Racer X – Live Extreme Volume (1988)
Live Extreme Volume was kind of a valentine to hardcore Racer X fans. Recorded at the Country Club in Reseda, California (where Racer X were supposedly rock royalty), Live Extreme Volume contains a solo spotlight for each of the four instrumentalists in the band. Of the four solos, John Alderete’s bass solo is my personal favorite. Also included are three songs from 1986’s Street Lethal album performed as a five-piece band. (Street Lethal was recorded as a four-piece, before second guitarist Bruce Bouillet joined the band.) There are two songs from Second Heat. These tracks are interesting because you can tell which guitarist is playing what. Paul Gilbert’s guitar is panned all the way to the left and Bruce Bouilllet’s guitar is all the way to the right in the mix. This wasn’t the case on Second Heat. Lastly, there are three new tracks (besides the solos). None of these three are particularly noteworthy (though it’s hard to be introduced to a “new” song in its live form).
My score reflects the fact that I only have a passing interest in this release. It certainly does not reflect on the sterling musicianship on display! Like I said, Live Extreme Volume is really only for die-hard Racer X fans. My score: C+
Mr. Big – Mr. Big (1989)
As a continuation of the above Racer X reviews, let’s follow the Paul Gilbert timeline to his next venture — Mr. Big. While Racer X had a strong following out in Los Angeles, the major labels weren’t biting. When Paul was asked to form a band with bass ace Billy Sheehan, he said yes. A very good singer, Eric Martin, was also recruited. I would describe Eric Martin’s voice as part Lou Gramm (Foreigner) and part Jeff Kieth (Tesla).
Because Mr. Big was built for radio, Paul Gilbert didn’t get to do as much shredding as he did with the balls-to-the-wall Racer X. But Gilbert came up with some cool, tricky riffs for Mr. Big, and his solos (though shorter) were still spectacular. This was kind of the Van Halen phase of Gilbert’s songwriting career.
Despite the assemblage of formidable talent in Mr Big, I am a little underwhelmed by this debut (Atlantic Records). The opening track Addicted To That Rush is the best song, and it’s probably what I expected the whole album to sound like. Unfortunately, Mr. Big doesn’t live up to the promise of that album opener. They don’t really keep the adrenaline flowing. The lyrics on most of the album are pretty weak and the hooks are lukewarm at best. About half of the time Mr. Big sounds like a poor man’s Van Halen.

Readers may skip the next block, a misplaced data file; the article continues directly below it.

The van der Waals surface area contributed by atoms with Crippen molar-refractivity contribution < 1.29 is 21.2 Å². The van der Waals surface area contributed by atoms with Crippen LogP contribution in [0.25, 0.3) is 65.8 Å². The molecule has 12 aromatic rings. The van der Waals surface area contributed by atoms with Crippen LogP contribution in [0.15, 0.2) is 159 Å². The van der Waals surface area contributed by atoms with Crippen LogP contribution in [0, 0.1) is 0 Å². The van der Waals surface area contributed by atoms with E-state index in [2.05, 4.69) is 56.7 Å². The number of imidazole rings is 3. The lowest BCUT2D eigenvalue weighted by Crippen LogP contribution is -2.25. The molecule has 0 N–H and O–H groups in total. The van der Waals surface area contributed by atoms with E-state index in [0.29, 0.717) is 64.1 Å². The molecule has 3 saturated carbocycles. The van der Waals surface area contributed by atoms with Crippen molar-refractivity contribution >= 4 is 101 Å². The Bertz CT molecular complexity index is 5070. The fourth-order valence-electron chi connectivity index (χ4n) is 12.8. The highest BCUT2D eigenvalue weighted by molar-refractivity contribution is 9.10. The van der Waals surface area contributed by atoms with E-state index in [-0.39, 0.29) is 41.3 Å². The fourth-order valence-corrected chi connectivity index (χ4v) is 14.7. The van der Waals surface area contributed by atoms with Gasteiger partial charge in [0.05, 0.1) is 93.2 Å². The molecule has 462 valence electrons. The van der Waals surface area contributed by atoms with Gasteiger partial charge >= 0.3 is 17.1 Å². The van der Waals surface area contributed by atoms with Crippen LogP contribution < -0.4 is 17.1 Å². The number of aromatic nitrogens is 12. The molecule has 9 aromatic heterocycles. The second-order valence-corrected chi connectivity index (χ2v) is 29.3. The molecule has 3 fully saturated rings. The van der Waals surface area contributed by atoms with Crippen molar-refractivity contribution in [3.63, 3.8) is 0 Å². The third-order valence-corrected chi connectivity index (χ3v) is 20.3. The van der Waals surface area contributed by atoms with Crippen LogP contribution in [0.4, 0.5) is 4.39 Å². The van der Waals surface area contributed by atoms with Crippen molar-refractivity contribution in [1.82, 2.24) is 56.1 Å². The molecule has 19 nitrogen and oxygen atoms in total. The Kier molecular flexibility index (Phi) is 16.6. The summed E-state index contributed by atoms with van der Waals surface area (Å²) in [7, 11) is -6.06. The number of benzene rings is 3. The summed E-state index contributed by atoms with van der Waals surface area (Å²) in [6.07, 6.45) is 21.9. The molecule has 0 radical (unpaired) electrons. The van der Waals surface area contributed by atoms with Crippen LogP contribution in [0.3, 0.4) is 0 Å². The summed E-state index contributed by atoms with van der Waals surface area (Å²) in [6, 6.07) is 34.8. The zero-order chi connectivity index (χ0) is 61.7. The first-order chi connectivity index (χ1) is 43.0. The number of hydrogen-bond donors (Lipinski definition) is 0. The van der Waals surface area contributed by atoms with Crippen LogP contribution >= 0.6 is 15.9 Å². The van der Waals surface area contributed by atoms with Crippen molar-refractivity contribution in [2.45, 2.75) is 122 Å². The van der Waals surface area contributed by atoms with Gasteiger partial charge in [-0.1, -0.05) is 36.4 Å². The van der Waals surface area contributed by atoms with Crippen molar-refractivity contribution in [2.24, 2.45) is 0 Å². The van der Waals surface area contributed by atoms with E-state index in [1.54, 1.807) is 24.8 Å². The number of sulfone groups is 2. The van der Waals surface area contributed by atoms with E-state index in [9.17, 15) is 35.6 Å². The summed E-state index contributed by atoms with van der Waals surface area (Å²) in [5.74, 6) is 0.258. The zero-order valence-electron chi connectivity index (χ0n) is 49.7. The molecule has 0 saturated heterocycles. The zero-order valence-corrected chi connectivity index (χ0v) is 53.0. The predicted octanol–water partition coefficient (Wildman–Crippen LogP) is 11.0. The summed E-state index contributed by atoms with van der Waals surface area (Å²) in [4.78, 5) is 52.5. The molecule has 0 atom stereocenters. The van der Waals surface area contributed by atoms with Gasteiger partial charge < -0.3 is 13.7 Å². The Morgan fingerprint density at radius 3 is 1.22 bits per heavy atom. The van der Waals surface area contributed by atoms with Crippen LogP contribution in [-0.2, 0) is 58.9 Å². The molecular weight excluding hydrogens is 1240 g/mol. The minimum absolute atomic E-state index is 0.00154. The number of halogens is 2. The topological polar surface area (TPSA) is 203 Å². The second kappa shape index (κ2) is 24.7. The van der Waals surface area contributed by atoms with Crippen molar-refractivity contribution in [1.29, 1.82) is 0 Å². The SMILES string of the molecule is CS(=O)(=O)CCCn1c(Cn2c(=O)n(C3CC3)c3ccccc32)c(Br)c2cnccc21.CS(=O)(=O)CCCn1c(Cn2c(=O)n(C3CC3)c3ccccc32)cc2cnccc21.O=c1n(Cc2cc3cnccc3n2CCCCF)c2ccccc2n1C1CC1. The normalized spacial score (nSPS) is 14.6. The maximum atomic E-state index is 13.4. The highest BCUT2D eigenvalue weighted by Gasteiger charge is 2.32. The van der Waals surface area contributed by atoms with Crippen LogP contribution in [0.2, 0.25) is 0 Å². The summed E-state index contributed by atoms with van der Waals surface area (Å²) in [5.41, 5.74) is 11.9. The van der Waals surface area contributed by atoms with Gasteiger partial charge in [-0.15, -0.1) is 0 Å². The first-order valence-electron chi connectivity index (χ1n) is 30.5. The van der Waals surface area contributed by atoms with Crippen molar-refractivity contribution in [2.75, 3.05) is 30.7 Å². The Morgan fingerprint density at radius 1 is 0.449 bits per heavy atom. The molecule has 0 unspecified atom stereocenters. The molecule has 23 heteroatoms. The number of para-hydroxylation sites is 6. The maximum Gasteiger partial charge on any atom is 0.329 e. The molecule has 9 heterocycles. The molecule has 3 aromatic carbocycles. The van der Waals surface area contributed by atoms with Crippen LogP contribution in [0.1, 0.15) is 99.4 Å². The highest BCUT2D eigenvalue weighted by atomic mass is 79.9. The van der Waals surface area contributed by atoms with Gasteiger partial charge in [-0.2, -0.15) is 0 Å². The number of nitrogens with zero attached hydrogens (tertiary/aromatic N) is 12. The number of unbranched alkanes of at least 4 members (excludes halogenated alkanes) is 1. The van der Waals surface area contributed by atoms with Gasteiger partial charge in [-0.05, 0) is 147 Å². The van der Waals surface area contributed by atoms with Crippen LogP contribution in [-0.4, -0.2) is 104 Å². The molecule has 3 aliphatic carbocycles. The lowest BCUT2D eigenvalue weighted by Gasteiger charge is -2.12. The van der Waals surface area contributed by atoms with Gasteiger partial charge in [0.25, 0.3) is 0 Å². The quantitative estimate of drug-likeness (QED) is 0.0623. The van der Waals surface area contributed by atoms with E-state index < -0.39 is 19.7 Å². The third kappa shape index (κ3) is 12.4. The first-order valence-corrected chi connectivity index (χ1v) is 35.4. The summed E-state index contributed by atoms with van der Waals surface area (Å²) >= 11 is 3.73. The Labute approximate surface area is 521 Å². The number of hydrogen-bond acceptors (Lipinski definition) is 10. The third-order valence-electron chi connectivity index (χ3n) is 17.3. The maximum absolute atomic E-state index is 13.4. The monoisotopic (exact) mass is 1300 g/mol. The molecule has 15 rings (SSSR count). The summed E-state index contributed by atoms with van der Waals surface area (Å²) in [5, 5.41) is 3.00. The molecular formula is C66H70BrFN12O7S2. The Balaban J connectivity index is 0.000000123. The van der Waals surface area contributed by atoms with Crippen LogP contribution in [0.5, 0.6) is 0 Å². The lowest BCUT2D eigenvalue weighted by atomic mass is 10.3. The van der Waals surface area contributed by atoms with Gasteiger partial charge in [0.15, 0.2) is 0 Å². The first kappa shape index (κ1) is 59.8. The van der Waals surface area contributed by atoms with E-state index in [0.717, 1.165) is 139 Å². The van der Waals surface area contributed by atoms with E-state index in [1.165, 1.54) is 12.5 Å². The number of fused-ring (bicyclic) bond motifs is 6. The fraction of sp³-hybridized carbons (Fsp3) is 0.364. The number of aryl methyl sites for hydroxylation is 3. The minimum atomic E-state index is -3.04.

Mr. Big would make a splash with their sophomore album Lean Into It (1991) which featured the irresistible hit To Be With You. The song reached number one in the United States — making it one of the last really big “hair band” hits. My score: B-
Praying Mantis – Time Tells No Lies (1981)
Praying Mantis were considered part of the New Wave Of British Heavy Metal (NWOBHM). Although they were indeed new and indeed British, they were not indeed heavy metal. The NWOBHM tag was placed upon many bands that weren’t necessarily heavy metal (especially by today’s standards). But Praying Mantis had long hair and played electric guitars — that was good enough to earn them a spot in the NWOBHM fraternity.
The best part about Time Tells No Lies (Arista Records) is probably the cover. The music is so-so. Decent for its time, I suppose, but harshly recorded and not particularly memorable. Praying Mantis were said to be influenced by Thin Lizzy and Wishbone Ash — this is evident by the abundance of twin guitar harmonies on display. They also used vocal harmonies quite a bit.
Time Tells No Lies was re-released by Rock Candy Records in 2011 as part of their great “Remastered & Reloaded” series. This one includes very informative liner notes as well as a handful of bonus tracks, though the remastering leaves much to be desired. My score: C+